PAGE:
I couldn’t resist taking a few images from the video of some of my favourite peaks.

Continue reading “The Central Plateau from the air”

Proposed new walker infrastructure for Walls of Jerusalem

The Walls of Jerusalem are located in the Tasmanian Wilderness World Heritage Area, on the edge of the Central  Plateau. It is a wild and inspiring place, that has relatively easy access via walking tracks and stunning rocky peaks and alpine lakes.

It is a hugely popular hiking destination and the Tasmania Parks and Wildlife Service has been trying to find the right balance between building track infrastructure to reduce walker impact and keeping the wild nature of the Walls.

There are now plans for additional walker infrastructure and there is an opportunity to make a submission about these proposals.

Continue reading “Proposed new walker infrastructure for Walls of Jerusalem”

Lake Malbena appeal dismissed in the Supreme Court of Tasmania

There has been a long running attempt to develop a tourism venturein a remote World Heritage Area on Tasmania’s Central Plateau. This would set a worrying precedent for future commercial development in World Heritage and National Parks.

In December 2019, the Resource Management and Planning Appeal Tribunal (RMPAT) overturned the Central Highlands Council’s decision to refuse a permit for helicopter-accessed visitor accommodation at Halls Island, Lake Malbena, in the Tasmanian Wilderness World Heritage Area. But environmental groups have not given up on this issue.

Continue reading “Lake Malbena appeal dismissed in the Supreme Court of Tasmania”

More ‘helicopter tourism’ in Tasmania?

The long running attempt by developers to establish a helicopter accessed ‘eco lodge’ on Halls Island in Lake Malbena in Tasmania’s Central Plateau is part of a larger agenda to open up areas of wilderness and World Heritage to new commercial tourism operations.

The proposal is disturbing on it’s own – it would allow the developer to have exclusive use of the island. But according to Fishers and Walkers Against Helicopter Access Tasmania, there are plans underway to allow larger areas that could be opened up to ‘helicopter tourism’. They say:

“This (map) is the world heritage zoning for the Western Lakes. All the orange and yellow is fair game for helicopter tourism. The zones were amended to suit development proposals”.

The map comes from the World Heritage Area management plan.

This is incredibly disturbing.

Please follow FAWAHAT to find out more and get involved in the campaign against private tourism developments in wild places in Tasmania.

 

Reclaim Malbena

As the long campaign to protect World Heritage Areas from commercial development continues (and in the aftermath of the Federal Court case against the planned ‘helicopter tourism’ development proposed for Lake Malbena on Tasmania’s Central Plateau), a trip has now been planned to visit the site threatened by this proposal.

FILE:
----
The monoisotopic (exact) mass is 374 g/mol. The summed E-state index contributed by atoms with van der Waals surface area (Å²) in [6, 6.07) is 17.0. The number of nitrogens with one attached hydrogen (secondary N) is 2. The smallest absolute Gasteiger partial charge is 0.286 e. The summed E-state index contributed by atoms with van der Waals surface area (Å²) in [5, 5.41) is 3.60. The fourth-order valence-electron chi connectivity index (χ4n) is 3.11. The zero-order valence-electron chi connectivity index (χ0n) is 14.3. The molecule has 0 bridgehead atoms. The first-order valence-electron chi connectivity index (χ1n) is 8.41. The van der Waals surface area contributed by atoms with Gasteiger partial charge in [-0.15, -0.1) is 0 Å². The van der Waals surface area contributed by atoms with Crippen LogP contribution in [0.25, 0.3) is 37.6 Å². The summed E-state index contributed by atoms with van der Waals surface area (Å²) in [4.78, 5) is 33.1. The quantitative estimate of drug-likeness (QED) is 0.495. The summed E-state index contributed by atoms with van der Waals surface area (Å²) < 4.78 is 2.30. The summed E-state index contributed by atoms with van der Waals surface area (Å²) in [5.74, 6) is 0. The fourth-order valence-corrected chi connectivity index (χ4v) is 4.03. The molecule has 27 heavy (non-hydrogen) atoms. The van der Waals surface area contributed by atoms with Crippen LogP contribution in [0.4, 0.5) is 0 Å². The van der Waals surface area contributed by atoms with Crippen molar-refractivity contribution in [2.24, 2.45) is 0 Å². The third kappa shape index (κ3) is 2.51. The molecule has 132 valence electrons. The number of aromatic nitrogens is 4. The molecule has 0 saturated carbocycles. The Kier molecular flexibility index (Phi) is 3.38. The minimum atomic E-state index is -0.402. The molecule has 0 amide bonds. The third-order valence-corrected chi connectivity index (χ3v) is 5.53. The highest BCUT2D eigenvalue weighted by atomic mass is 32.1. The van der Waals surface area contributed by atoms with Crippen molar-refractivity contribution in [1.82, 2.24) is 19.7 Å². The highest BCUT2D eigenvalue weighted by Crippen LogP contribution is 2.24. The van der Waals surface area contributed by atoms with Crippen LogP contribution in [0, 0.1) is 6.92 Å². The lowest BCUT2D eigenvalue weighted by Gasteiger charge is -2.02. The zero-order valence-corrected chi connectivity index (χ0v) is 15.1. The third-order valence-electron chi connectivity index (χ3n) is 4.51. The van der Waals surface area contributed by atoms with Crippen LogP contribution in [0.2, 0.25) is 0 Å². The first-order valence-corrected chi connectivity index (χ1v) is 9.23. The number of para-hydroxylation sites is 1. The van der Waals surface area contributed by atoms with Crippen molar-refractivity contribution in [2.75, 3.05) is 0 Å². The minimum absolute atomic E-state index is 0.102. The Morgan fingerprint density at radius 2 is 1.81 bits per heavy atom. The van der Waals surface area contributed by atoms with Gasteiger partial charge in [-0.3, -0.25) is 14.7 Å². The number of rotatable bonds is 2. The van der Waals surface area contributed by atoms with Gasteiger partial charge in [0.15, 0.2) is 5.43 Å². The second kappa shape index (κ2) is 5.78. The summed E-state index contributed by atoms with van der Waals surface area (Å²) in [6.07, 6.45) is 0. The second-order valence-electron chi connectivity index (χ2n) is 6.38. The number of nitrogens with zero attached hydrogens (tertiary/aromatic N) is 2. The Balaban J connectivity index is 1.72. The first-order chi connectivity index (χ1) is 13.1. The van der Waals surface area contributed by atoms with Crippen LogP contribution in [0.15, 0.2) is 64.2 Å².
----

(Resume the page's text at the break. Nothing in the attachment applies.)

The Fishers and Walkers Against Helicopter Access Tasmania and the Wilderness Society have organised the camp, which will happen over the weekend of December 7 and 8.

Continue reading “Reclaim Malbena”

TAS planning tribunal approves helicopter tourism on the Central Plateau

In February this year, the Central Highlands Council in Tasmania rejected the Lake Malbena tourism development.

The controversial ‘helicopter tourism’ development planned for Halls Island in Lake Malbena on Tasmania’s central plateau had previously been approved by state and federal governments. The local Council was the last government authority which needed to sign off on the project. It rejected it and it had been hoped that the decision by Council would be the end of the proposal.

However, the developer lodged an appeal against this decision. And now the state’s planning tribunal has overturned Central Highlands Councils attempt to have it blocked.

Continue reading “TAS planning tribunal approves helicopter tourism on the Central Plateau”

Independent review of the management of 2018/19 Tasmanian fires

Over the summer of 2018/19 huge fires burnt across Tasmania. An independent review of Tasmania’s management of the summer bushfires has just been released. It found inadequacies in the response to a fire burning near Geeveston, and revealed that crews withdrew from the Gell River fire in Tasmania’s southwest in the mistaken belief it was out. The fire then expanded again and became out of control.

It makes a series of recommendations for the fire services and government, including a proposal to re-establish a volunteer remote area firefighter group. The report, from the Australasian Fire and Emergency Service Authorities Council (AFAC) also gives an update on the ecological impacts of the fires. An earlier ecological assessment is here.

Continue reading “Independent review of the management of 2018/19 Tasmanian fires”